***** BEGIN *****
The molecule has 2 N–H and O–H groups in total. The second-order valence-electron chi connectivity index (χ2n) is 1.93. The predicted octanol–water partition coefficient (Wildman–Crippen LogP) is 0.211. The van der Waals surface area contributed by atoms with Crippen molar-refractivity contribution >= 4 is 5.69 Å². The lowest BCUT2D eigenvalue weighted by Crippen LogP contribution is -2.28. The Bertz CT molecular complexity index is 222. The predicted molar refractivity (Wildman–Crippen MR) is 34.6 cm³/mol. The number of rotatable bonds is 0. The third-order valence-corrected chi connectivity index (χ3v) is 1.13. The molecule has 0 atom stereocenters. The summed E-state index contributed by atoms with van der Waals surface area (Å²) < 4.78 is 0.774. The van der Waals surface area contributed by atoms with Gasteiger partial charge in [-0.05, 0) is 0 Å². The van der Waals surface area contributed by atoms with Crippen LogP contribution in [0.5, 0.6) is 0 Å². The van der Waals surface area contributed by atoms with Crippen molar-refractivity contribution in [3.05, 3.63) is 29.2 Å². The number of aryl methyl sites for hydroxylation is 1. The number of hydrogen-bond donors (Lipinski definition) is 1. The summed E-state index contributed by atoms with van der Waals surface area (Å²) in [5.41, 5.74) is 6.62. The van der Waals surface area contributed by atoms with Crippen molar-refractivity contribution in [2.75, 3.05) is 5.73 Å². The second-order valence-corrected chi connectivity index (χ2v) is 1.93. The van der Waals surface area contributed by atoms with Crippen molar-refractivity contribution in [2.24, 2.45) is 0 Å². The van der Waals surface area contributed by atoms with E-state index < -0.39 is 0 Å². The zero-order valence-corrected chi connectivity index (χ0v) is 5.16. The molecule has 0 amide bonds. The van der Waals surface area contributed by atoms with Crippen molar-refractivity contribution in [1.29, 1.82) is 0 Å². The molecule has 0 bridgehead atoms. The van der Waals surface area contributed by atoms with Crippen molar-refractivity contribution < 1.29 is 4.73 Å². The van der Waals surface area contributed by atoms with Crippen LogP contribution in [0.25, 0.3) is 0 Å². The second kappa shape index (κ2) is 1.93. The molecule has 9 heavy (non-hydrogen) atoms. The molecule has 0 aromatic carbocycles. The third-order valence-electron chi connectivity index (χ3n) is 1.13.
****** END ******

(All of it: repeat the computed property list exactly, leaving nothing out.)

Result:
The molecule has 2 N–H and O–H groups in total. The second-order valence-electron chi connectivity index (χ2n) is 1.93. The predicted octanol–water partition coefficient (Wildman–Crippen LogP) is 0.211. The van der Waals surface area contributed by atoms with Crippen molar-refractivity contribution >= 4 is 5.69 Å². The lowest BCUT2D eigenvalue weighted by Crippen LogP contribution is -2.28. The Bertz CT molecular complexity index is 222. The predicted molar refractivity (Wildman–Crippen MR) is 34.6 cm³/mol. The number of rotatable bonds is 0. The third-order valence-corrected chi connectivity index (χ3v) is 1.13. The molecule has 0 atom stereocenters. The summed E-state index contributed by atoms with van der Waals surface area (Å²) < 4.78 is 0.774. The van der Waals surface area contributed by atoms with Gasteiger partial charge in [-0.05, 0) is 0 Å². The van der Waals surface area contributed by atoms with Crippen LogP contribution in [0.5, 0.6) is 0 Å². The van der Waals surface area contributed by atoms with Crippen molar-refractivity contribution in [3.05, 3.63) is 29.2 Å². The number of aryl methyl sites for hydroxylation is 1. The number of hydrogen-bond donors (Lipinski definition) is 1. The summed E-state index contributed by atoms with van der Waals surface area (Å²) in [5.41, 5.74) is 6.62. The van der Waals surface area contributed by atoms with Crippen molar-refractivity contribution in [2.75, 3.05) is 5.73 Å². The second-order valence-corrected chi connectivity index (χ2v) is 1.93. The van der Waals surface area contributed by atoms with Crippen molar-refractivity contribution in [2.24, 2.45) is 0 Å². The van der Waals surface area contributed by atoms with E-state index < -0.39 is 0 Å². The zero-order valence-corrected chi connectivity index (χ0v) is 5.16. The molecule has 0 amide bonds. The van der Waals surface area contributed by atoms with Crippen molar-refractivity contribution in [1.29, 1.82) is 0 Å². The molecule has 0 bridgehead atoms. The van der Waals surface area contributed by atoms with Crippen molar-refractivity contribution < 1.29 is 4.73 Å². The van der Waals surface area contributed by atoms with Crippen LogP contribution in [0.25, 0.3) is 0 Å². The second kappa shape index (κ2) is 1.93. The molecule has 9 heavy (non-hydrogen) atoms. The molecule has 0 aromatic carbocycles. The third-order valence-electron chi connectivity index (χ3n) is 1.13.